Sierra Leone Christmas Carol Concert

  • What: WAYout Christmas Carol Concert
  • When: 19.00, Thursday 17 December
  • Where: St. Giles Church, 60 St. Giles High Street, London WC2H 8LG
  • Tickets: £12. Buy online.

WAYout , an arts-based social charity working in Sierra Leone, is putting on a carol concert as a fundraiser in London on Thursday 17 December at St. Giles Church. The African Gospel Choir will be special guests.

WAYout help young people affected by conflict or from deprived and disadvantaged communities to have access to and take part in music, film and the arts. They provide facilities, resources and training to allow them to explore their feelings, express themselves through creativity and re-engage with education.

All the money raised going to WAYout projects in Sierra Leone, so please buy tickets and help WAYout this Christmas!

It’s worth noting here that Sierra Leone emerged from a decade of civil war in 2002 with the help of British Forces and a large United Nations peacekeeping mission. Since then, DFID is helping the people of Sierra Leone get back on their feet, and is the largest bilateral development partner in Sierra Leone, providing £91million in the last three years. Read more about this here.

Global Leadership Shown on Aids

World Aids Day: A time to remember the lost and for the world to take action to ensure a preventable disease ravaging many developing countries doesn’t blight future generations.

I started working on HIV and Aids with the Treatment Action Campaign (TAC) in South Africa in 2005. The country was in the midst of a health disaster – rates of new infections were soaring, treatment wasn’t reaching those in need and the South African government had taken dangerous steps by entertaining denialists and publicly recommending garlic and olive oil in place of anti-retroviral drugs (ARVs).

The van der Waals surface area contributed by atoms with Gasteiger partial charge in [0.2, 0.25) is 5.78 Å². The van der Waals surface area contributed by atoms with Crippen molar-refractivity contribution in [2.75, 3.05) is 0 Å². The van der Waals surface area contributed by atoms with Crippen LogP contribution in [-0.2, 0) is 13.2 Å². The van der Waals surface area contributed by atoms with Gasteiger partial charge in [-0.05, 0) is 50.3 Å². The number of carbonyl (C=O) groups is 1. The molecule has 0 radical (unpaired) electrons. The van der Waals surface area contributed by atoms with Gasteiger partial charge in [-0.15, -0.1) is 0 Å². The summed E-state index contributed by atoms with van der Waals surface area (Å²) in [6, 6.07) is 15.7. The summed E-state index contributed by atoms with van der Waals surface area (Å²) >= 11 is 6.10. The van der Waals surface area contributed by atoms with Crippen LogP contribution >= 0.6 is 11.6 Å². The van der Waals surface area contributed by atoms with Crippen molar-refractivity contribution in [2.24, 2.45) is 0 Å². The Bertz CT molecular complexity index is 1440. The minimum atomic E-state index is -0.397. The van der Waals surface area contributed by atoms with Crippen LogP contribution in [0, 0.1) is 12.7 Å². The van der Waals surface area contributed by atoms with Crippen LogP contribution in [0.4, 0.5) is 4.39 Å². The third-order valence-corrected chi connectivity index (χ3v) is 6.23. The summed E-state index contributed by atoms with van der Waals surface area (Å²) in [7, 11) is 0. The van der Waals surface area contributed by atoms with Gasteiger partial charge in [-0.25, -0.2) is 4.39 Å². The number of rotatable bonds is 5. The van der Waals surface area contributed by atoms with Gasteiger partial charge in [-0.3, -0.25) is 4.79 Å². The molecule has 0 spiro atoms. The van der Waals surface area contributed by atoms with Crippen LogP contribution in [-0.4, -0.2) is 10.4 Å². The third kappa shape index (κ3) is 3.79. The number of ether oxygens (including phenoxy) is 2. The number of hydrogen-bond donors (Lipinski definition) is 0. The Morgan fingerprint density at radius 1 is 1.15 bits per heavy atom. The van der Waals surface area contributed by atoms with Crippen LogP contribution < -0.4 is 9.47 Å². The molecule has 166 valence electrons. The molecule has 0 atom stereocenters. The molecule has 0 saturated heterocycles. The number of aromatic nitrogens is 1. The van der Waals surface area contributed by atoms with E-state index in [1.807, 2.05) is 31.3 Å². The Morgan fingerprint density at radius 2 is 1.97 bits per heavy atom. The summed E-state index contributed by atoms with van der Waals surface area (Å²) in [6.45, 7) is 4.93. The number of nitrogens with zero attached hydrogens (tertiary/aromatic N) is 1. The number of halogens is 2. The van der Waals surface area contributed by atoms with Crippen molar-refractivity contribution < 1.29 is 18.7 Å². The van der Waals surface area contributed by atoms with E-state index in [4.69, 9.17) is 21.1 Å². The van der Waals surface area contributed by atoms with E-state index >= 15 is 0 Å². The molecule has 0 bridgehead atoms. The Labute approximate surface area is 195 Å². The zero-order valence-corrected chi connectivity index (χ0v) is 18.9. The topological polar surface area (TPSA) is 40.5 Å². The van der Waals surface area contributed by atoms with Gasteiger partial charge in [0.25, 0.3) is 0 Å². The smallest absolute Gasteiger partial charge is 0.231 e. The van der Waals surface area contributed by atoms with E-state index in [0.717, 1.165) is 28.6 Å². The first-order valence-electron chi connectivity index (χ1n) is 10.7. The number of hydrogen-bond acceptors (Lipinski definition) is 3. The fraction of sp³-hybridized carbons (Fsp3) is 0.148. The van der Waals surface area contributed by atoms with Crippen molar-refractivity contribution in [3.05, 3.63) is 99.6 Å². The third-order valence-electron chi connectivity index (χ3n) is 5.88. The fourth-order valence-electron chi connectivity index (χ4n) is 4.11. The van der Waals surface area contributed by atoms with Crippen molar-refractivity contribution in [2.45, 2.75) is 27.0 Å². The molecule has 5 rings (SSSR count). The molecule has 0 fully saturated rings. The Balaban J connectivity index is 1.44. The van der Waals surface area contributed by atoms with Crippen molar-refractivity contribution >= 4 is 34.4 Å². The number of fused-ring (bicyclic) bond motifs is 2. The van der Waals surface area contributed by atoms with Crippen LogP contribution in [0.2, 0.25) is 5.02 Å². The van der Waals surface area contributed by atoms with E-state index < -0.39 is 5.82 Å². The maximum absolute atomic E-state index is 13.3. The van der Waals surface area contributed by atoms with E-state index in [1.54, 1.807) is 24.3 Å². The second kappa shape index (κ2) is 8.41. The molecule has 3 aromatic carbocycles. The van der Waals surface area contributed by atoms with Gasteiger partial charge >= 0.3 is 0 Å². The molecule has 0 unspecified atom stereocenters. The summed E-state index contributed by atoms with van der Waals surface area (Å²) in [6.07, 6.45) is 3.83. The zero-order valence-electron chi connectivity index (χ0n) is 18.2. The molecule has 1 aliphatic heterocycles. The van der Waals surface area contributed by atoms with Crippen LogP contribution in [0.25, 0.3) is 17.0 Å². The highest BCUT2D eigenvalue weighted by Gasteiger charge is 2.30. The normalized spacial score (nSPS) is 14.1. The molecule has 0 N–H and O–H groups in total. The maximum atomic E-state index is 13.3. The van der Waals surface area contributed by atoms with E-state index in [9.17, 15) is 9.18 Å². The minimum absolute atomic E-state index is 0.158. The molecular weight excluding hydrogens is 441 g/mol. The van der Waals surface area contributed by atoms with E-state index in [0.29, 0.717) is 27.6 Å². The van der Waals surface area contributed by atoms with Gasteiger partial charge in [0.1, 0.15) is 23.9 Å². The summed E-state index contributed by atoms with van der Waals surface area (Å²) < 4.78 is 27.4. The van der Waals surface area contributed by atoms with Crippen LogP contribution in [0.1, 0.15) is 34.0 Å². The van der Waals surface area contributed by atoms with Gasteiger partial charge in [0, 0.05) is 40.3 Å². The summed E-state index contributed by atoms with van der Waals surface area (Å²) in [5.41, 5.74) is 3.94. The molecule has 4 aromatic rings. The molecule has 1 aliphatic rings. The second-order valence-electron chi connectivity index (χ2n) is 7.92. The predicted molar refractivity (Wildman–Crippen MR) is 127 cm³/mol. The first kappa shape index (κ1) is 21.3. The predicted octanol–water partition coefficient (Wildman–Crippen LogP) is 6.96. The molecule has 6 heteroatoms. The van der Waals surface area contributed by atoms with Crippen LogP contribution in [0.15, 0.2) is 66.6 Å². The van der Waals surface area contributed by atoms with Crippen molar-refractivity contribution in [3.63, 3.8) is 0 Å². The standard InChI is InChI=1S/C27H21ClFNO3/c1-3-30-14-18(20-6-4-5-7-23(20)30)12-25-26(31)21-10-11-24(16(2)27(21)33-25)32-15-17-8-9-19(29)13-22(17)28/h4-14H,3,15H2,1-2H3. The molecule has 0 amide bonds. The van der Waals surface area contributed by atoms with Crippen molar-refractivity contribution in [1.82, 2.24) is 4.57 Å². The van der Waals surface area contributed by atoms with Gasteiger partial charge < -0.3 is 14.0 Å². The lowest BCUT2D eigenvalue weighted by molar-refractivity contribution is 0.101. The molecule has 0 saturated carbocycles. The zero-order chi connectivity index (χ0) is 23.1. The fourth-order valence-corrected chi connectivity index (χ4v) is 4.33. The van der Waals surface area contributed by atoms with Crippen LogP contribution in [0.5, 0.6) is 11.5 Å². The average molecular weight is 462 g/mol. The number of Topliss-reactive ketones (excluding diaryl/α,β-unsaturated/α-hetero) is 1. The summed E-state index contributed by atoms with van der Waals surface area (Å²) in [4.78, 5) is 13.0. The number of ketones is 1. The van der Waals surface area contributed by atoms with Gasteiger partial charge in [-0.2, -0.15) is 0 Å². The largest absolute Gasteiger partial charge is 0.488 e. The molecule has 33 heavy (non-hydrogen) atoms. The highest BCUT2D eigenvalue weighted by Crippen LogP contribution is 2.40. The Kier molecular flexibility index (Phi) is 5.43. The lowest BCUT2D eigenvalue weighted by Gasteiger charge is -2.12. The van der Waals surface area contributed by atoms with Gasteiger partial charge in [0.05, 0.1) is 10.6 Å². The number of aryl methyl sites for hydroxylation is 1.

World Aids Day in 2005 went by in a flurry, with Zackie Achmat – TAC’s then Chairperson and a founding member– declaring staff to continue working on as usual as ‘every day is World Aids Day here’.  There was much to do, and Zackie’s drive helped to push forward a major treatment material, ‘ARVs In Our Lives’.

Things look very different in 2009. I was buoyed with news reaching me in London of South Africa’s current President, Jacob Zuma, showing real leadership in his country’s fight against HIV and Aids, declaring he’ll take a HIV test and commit to providing all HIV-positive children under a year with anti-retroviral drugs. His words signal an end to denialism and a new start for South Africa.

And so I proudly wore my TAC t-shirt today to Number 10, where Gordon and Sarah Brown attended a special performance from the African Children’s Choir to mark the day. The Prime Minister reiterated his words from his official address and with 5 million people still seeking treatment, he provided words of determination in tackling the fight still ahead.

The UK government is the second biggest bilateral Aids donor, and is looking to secure this position by legally committing to 0.7% spending on international aid. I hope this commitment materialises and call on all to back the campaign to secure this so the UK’s sterling work to ensure HIV and Aids becomes history can continue with force.

Serena O’Sullivan

Gordon Brown’s World AIDS Day message

The African Children’s Choir today made a stop off at Number 10 today to mark World AIDS Day…and were really really cool!! You can hear them by visiting

The event was hosted by Gordon Brown & Glenys Kinnock. Please have a look at the PM’s message for World AIDS Day below.

“Over the last ten years, we have invested nearly three million pounds in targeted domestic prevention work and Britain has some of the best treatment and care services in the world.

“But there is no room for complacency. More than a quarter of people with HIV don’t know they have it because they haven’t been tested. And people living with HIV still often face prejudice.”